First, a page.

Climate, Air Pollution and Pregnancy

Study in Contra Costa County California

About the Study

Climate change is increasing exposure to air pollution, extreme heat, and humidity in many communities throughout the United States. As exposures increase, so do the risks for public health—particularly for vulnerable populations.

Contra Costa County in California is home to many disadvantaged communities that experience elevated health risks based on a broad combination of factors, including high rates of asthma, poverty, and linguistic isolation. In recent years, Contra Costa County has also experienced climate change drivers (increased temperatures and drought) that contribute to an increase in climate-related exposures, including the number of days of extreme heat and the frequency and duration of poor air quality from wildfire smoke.

The Contra Costa County Climate, Air Pollution, and Pregnancy Study is a three-year research effort that will will examine climate-related exposures (air pollution, extreme heat, humidity) during a critical window in fetal development during pregnancy. Researchers will assess potential impacts on birth outcomes, which have the potential to influence morbidity of the next generation, and support the development of community-led interventions.

The study is funded by the U.S. Environmental Protection Agency (EPA) and conducted in partnership between PSE Healthy Energy and the University of California, Berkeley School of Public Health.

Research Process and Goals

During the first phase of the study, researchers will collect hyper-local air quality data from PSE’s Richmond Air Monitoring Network (RAMN) and additional low-cost air monitors located throughout Contra Costa County. With these data, researchers will assess local disparities in exposure to air pollution, heat, and humidity and examine their relationship to birth outcomes in the region, such as low birthweight and preterm births.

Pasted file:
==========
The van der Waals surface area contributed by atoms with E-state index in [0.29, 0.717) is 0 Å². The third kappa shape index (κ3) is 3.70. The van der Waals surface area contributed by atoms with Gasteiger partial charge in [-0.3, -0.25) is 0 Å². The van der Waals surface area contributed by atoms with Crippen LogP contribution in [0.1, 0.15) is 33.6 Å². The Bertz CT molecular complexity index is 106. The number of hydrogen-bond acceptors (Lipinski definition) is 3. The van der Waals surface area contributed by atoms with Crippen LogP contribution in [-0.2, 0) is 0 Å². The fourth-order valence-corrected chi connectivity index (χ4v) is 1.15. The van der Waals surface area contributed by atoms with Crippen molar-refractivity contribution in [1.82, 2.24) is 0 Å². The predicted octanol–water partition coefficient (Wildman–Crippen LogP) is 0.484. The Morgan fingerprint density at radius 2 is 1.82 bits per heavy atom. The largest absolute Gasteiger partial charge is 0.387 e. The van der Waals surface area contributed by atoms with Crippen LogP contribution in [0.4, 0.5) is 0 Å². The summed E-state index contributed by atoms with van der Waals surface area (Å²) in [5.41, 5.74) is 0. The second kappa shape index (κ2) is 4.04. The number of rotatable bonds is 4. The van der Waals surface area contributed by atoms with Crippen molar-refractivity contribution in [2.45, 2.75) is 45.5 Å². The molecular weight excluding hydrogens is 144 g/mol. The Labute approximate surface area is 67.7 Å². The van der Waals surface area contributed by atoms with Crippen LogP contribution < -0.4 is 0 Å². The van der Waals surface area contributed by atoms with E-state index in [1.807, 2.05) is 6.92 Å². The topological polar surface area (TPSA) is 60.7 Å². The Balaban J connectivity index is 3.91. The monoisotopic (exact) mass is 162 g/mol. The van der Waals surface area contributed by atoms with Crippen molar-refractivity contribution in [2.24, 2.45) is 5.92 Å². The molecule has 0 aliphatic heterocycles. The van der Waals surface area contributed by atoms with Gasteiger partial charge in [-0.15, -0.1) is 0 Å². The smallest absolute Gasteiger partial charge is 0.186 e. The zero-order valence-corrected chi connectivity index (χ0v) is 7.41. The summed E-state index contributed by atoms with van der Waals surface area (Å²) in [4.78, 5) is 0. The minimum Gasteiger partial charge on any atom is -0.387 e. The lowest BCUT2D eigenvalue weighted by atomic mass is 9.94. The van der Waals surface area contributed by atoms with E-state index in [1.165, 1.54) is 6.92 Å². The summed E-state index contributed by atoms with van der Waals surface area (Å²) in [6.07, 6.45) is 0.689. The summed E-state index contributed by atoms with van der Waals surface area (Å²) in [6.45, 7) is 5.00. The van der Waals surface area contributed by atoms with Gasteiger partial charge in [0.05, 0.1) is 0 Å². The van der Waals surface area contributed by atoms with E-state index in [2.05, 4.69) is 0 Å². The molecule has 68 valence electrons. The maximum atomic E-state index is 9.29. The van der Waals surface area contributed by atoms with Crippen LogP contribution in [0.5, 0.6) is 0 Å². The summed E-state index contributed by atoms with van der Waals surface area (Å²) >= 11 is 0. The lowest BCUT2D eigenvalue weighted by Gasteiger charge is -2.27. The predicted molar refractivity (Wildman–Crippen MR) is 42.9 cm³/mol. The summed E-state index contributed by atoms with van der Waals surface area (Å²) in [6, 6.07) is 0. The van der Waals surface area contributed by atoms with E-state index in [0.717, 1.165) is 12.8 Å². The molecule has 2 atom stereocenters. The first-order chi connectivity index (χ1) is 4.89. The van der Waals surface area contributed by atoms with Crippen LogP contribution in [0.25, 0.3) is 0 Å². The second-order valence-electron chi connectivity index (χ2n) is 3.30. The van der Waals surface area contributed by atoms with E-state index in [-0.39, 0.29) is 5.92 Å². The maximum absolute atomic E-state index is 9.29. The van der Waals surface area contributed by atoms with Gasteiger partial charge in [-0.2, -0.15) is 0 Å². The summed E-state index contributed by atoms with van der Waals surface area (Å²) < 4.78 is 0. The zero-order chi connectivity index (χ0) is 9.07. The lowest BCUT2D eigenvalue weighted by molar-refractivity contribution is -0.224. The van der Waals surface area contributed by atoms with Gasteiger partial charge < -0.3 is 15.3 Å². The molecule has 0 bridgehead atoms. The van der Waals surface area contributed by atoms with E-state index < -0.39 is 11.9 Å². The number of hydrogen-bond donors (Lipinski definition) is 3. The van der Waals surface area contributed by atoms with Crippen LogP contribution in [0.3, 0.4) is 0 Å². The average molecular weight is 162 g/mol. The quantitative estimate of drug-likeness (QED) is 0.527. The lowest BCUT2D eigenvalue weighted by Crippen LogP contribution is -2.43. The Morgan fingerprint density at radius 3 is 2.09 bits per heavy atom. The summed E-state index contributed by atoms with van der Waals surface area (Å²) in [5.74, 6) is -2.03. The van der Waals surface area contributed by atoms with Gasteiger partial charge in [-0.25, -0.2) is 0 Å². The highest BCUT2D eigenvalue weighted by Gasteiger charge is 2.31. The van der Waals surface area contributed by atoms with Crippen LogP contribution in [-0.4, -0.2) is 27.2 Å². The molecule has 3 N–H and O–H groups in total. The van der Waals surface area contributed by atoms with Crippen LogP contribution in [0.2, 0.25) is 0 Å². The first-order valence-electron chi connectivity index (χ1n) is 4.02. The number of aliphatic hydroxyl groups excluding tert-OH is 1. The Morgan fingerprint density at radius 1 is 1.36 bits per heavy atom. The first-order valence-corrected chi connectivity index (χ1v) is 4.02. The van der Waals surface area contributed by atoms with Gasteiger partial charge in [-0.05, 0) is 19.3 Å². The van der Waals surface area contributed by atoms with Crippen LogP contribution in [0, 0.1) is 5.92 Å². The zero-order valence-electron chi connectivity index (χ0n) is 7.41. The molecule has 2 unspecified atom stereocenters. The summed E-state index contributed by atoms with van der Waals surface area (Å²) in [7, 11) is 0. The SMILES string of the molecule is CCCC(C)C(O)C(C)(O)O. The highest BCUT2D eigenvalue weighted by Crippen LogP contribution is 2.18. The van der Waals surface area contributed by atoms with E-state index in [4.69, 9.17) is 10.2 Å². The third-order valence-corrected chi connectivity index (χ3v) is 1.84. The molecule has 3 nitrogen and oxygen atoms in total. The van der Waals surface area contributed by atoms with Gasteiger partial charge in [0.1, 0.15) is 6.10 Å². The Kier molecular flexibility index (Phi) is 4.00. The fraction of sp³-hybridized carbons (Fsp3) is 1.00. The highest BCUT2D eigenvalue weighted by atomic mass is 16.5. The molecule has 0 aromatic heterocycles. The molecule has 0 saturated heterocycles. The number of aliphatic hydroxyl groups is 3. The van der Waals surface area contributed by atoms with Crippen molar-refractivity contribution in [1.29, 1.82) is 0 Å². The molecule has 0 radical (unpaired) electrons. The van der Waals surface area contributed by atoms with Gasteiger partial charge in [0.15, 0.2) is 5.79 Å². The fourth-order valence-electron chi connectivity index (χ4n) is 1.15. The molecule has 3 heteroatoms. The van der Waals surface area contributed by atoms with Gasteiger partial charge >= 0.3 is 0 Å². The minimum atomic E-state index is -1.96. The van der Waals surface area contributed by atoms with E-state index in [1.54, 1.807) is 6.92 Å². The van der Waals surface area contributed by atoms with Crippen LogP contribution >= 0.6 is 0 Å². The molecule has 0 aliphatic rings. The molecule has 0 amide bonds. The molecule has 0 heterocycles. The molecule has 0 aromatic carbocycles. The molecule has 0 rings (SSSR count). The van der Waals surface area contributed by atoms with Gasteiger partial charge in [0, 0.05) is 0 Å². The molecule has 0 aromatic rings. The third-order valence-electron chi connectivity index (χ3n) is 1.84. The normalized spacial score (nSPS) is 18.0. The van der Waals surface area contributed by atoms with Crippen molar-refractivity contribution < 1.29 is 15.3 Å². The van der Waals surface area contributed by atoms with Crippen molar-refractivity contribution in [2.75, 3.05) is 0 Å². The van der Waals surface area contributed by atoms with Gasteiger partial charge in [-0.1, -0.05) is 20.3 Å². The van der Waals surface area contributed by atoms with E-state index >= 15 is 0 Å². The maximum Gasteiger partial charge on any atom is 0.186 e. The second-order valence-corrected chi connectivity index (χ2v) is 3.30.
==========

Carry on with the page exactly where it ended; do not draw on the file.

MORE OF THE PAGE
In the next phase of the study, researchers will assess which areas and populations are likely to experience the greatest risk from climate change impacts, such as increased heat, humidity, and wildfire smoke. In the final phase of the project, researchers will work with the identified populations and communities to develop a suite of interventions to mitigate these exposures, ranging from house-level retrofits to community planning measures such as tree planting. The researchers will use a mix of cost-benefit and distributional analysis, incorporating community-identified priorities and strategies, to identify policy solution pathways.